The spacecraft carrying Canadian astronaut David Saint-Jacques has successfully docked at the International Space Station, six hours after blasting off from Kazakhstan.
On NASA television a commentator said “Good contact, and capture” as the Soyuz MS-11 space capsule reached the space station at 12:33 p.m. Eastern.
WATCH: Get to know Canadian astronaut David Saint-Jacques
With Saint-Jacques, Anne McClain of NASA and Oleg Kononenko of the Russian space agency, Roscosmos, on board, the Soyuz lifted off this morning from the Baikonur Cosmodrome.
The launch appeared to go exactly as planned at the precise liftoff time of 6:31 a.m. Eastern.
The rocket roared into the sky under 930 pounds of thrust and at a speed of 1,770 kilometres per hour.
3, 2, 1, liftoff: David Saint-Jacques, Canada’s next astronaut, set to blast off Monday
The crew reported that all went well in those critical initial minutes after liftoff.
Back on Canadian soil, a crowd monitored the launch from the Canadian Space Agency in Longueuil, Quebec as the rocket began its roughly trip to the space station.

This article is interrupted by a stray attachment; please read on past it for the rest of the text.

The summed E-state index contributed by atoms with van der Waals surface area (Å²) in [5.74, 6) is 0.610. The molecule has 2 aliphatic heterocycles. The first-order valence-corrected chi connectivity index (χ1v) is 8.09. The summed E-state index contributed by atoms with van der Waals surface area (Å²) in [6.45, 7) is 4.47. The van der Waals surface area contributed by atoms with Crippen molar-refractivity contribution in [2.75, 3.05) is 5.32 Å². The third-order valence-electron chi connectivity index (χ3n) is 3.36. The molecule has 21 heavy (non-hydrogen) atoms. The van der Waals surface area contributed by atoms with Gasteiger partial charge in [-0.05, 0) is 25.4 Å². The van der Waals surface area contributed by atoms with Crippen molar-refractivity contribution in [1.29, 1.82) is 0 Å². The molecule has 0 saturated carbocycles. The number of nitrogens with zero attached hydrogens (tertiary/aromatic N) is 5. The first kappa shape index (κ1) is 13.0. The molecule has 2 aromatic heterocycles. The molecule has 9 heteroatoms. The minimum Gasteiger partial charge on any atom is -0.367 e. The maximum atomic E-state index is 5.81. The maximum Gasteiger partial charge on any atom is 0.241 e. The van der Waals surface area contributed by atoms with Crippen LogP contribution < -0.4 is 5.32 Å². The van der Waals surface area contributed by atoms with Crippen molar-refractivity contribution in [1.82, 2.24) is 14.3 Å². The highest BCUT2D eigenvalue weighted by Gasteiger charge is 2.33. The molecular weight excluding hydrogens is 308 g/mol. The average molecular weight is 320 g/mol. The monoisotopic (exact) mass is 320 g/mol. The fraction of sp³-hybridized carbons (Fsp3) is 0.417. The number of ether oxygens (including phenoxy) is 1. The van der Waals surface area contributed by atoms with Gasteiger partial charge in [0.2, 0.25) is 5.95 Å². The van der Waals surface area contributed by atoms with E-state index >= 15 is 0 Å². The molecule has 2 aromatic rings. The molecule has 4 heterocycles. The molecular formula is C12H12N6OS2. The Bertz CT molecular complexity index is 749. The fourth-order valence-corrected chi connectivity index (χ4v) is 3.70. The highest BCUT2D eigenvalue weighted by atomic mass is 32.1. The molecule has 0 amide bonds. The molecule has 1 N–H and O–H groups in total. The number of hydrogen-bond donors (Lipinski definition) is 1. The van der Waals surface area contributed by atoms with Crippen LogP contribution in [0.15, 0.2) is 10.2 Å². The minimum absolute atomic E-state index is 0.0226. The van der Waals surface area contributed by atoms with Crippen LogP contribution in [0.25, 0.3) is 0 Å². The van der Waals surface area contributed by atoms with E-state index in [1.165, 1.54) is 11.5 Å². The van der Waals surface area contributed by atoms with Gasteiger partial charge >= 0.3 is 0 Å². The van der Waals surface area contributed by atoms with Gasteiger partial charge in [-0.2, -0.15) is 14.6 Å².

WATCH: International Space Station captures launch of Soyuz rocket on camera
Innovation Minister Navdeep Bains praised the successful takeoff and said the mission offers an exciting opportunity for scientific research and developments that could have broad applications, in such things as robotics and aging.
WATCH: Canadian David Saint-Jacques, fellow astronauts make way into capsule
He says what Saint Jacques represents is inspirational calling today an incredible day in space.
Astronaut Jenni Sidey-Gibbons echoed the message, saying Saint-Jacques was a special role model for her and other young people who may be considering a future in space.
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This is the first manned Russian rocket launch since a dramatic aborted Soyuz failure in October.
The 48-year-old Saint-Jacques has spent years training for the six-month mission, which was originally scheduled for December 20th but was moved up after the aborted Soyuz launch.
Aboard the station, he will conduct a number of science experiments, with some focusing on the physical effects of the weak gravity astronauts experience in orbit as well as how to provide remote medical care.
WATCH: Manned Soyuz spacecraft docks with ISS
The arrival of the three astronauts restores the space station’s crew to six as they join Serena Aunon-Chancellor of NASA, Alexander Gerst of the European Space Agency and Sergey Prokopyev of Roscosmos, who are scheduled to remain aboard until the 20th.
WATCH: Canadian David Saint-Jacques begins first space mission